Bao, T., Ye, X., Skinner, J., Cao, B., Fisher, J., Nesbit, S., & Grossman, S.A. (2011). The analgesic effect of magnetic acupressure in cancer patients undergoing bone marrow aspiration and biopsy: A randomized, blinded, controlled trial. Journal of Pain and Symptom Management, 41(6), 995–1002.doi: 10.1016/j.jpainsymman.2010.08.012
To compare the analgesic effect of applying magnetic acupressure to the L14 point to that of applying magnetic acupressure to a sham point
Patients were stratified by the number of prior bone marrow aspiration biopsies (BMABs) and randomized to one of two groups. In the first group, a practitioner delivered acupressure to the L14 acupoint (the dorsum of the first interosseus space of the hand). In the second group, a practitioner delivered acupressure to a sham point (the fourth interosseus space of the hand). Two HACI magnetic acupressure suction cups (HMASCs) were applied to the designated area of both the patient's hands for the duration of the BMAB procedure. The same two HMASCs were used on all study patients. All patients received standard local analgesics as ordered by the BMAB provider. The same BMAB provider and acupressure practitioner were used throughout the study. The patient, BMAB provider, and outcome evaluator were blinded to the location of the acupressure. The patient’s pain intensity was measured at baseline and after the BMAB.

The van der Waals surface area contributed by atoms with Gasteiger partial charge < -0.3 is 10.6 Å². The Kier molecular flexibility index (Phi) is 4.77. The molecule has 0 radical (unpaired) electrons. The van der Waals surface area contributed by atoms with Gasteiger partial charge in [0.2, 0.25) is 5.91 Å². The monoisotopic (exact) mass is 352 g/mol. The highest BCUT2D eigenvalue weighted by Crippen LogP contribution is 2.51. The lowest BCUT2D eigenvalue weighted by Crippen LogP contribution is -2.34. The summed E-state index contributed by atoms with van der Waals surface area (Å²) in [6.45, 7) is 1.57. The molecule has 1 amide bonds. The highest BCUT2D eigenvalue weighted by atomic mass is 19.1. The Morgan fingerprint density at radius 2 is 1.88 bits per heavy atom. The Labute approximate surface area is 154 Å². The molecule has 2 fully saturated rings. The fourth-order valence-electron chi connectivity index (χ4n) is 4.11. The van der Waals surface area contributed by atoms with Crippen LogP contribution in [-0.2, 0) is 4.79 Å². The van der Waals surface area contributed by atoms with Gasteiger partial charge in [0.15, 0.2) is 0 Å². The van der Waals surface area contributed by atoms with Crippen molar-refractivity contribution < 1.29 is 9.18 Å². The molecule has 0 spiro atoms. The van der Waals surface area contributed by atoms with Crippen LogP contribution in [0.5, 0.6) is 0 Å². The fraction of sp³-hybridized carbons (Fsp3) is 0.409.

Multiple phases of care
Single-center randomized single-blind clinical trial
Authors noted no significant difference in median pain scores between the patients treated at the L14 site versus the sham site (3.0 versus 3.0, p = 0.08, Mann-Whitney test). Eight patients (20%) in the sham-site group experienced severe pain. One patient (2.7%) in the L14 group experienced severe pain (p = 0.03, two-tailed Fisher’s exact test). The unadjusted risk of patients experiencing severe pain in the sham-site group was nine times higher (95% CI 1.07–75.9, p = 0.04). After accounting for age, number of prior BMABs, baseline pain scores, and the number of times the cup fell during the procedure, patients in the sham-site group were more likely to experience severe pain than were those in the L14 group (risk ratio 9.3; 95% CI 1.01–85.6; p = 0.049). The acupressure point was the only statistically significant factor associated with BMAB-related pain.
Magnetic acupressure delivered at L14 may reduce the number of patients who experience severe pain during BMAB.
The combination of magnetic acupressure at the L14 site and local anesthetics may reduce severe pain during BMAB. Acupressure is inexpensive, and it requires minimal training to deliver.